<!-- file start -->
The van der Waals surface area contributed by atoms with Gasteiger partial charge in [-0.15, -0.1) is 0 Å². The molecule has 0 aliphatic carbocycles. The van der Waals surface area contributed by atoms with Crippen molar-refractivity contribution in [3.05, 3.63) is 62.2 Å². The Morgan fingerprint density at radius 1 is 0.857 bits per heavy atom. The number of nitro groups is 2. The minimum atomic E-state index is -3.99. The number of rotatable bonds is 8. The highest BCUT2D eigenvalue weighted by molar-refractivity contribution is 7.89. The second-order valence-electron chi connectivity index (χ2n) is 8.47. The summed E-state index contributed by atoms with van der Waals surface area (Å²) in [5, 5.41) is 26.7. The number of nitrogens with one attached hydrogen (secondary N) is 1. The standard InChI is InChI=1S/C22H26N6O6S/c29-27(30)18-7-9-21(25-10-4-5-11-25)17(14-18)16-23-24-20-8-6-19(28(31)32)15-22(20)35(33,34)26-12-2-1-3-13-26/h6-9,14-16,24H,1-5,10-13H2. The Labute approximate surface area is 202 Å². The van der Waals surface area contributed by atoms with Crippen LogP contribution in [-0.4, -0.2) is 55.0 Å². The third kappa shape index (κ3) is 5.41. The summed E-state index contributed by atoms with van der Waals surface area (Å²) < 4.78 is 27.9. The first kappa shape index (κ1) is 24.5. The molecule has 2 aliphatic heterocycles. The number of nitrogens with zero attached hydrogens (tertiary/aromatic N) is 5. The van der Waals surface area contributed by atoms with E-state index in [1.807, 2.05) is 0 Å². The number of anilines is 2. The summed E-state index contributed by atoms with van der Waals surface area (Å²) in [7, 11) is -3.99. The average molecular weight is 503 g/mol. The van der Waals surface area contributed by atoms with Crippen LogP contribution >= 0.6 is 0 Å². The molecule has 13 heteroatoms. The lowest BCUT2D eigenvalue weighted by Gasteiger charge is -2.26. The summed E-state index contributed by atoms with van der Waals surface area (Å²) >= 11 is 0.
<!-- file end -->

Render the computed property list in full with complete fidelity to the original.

The van der Waals surface area contributed by atoms with Gasteiger partial charge in [-0.15, -0.1) is 0 Å². The molecule has 0 aliphatic carbocycles. The van der Waals surface area contributed by atoms with Crippen molar-refractivity contribution in [3.05, 3.63) is 62.2 Å². The Morgan fingerprint density at radius 1 is 0.857 bits per heavy atom. The number of nitro groups is 2. The minimum atomic E-state index is -3.99. The number of rotatable bonds is 8. The highest BCUT2D eigenvalue weighted by molar-refractivity contribution is 7.89. The second-order valence-electron chi connectivity index (χ2n) is 8.47. The summed E-state index contributed by atoms with van der Waals surface area (Å²) in [5, 5.41) is 26.7. The number of nitrogens with one attached hydrogen (secondary N) is 1. The standard InChI is InChI=1S/C22H26N6O6S/c29-27(30)18-7-9-21(25-10-4-5-11-25)17(14-18)16-23-24-20-8-6-19(28(31)32)15-22(20)35(33,34)26-12-2-1-3-13-26/h6-9,14-16,24H,1-5,10-13H2. The Labute approximate surface area is 202 Å². The van der Waals surface area contributed by atoms with Crippen LogP contribution in [-0.4, -0.2) is 55.0 Å². The third kappa shape index (κ3) is 5.41. The summed E-state index contributed by atoms with van der Waals surface area (Å²) < 4.78 is 27.9. The first kappa shape index (κ1) is 24.5. The molecule has 2 aliphatic heterocycles. The number of nitrogens with zero attached hydrogens (tertiary/aromatic N) is 5. The van der Waals surface area contributed by atoms with E-state index in [1.807, 2.05) is 0 Å². The number of anilines is 2. The summed E-state index contributed by atoms with van der Waals surface area (Å²) in [7, 11) is -3.99. The average molecular weight is 503 g/mol. The van der Waals surface area contributed by atoms with Crippen LogP contribution >= 0.6 is 0 Å². The molecule has 13 heteroatoms. The lowest BCUT2D eigenvalue weighted by Gasteiger charge is -2.26. The summed E-state index contributed by atoms with van der Waals surface area (Å²) >= 11 is 0.